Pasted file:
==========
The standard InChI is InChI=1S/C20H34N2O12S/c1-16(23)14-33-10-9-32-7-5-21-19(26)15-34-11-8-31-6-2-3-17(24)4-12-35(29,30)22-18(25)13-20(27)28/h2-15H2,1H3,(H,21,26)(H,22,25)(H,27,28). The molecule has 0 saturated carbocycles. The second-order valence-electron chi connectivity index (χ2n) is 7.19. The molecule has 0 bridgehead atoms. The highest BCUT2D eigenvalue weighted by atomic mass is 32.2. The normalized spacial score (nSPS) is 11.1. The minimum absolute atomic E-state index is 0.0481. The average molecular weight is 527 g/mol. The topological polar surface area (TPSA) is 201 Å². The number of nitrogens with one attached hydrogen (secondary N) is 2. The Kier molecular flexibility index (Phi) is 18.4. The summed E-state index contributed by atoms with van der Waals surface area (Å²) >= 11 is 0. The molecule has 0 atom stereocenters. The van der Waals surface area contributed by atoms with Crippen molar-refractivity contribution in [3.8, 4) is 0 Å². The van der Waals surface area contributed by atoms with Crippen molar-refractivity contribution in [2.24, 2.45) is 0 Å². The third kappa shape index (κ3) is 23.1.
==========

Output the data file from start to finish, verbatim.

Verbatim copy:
The standard InChI is InChI=1S/C20H34N2O12S/c1-16(23)14-33-10-9-32-7-5-21-19(26)15-34-11-8-31-6-2-3-17(24)4-12-35(29,30)22-18(25)13-20(27)28/h2-15H2,1H3,(H,21,26)(H,22,25)(H,27,28). The molecule has 0 saturated carbocycles. The second-order valence-electron chi connectivity index (χ2n) is 7.19. The molecule has 0 bridgehead atoms. The highest BCUT2D eigenvalue weighted by atomic mass is 32.2. The normalized spacial score (nSPS) is 11.1. The minimum absolute atomic E-state index is 0.0481. The average molecular weight is 527 g/mol. The topological polar surface area (TPSA) is 201 Å². The number of nitrogens with one attached hydrogen (secondary N) is 2. The Kier molecular flexibility index (Phi) is 18.4. The summed E-state index contributed by atoms with van der Waals surface area (Å²) >= 11 is 0. The molecule has 0 atom stereocenters. The van der Waals surface area contributed by atoms with Crippen molar-refractivity contribution in [3.8, 4) is 0 Å². The van der Waals surface area contributed by atoms with Crippen molar-refractivity contribution in [2.24, 2.45) is 0 Å². The third kappa shape index (κ3) is 23.1.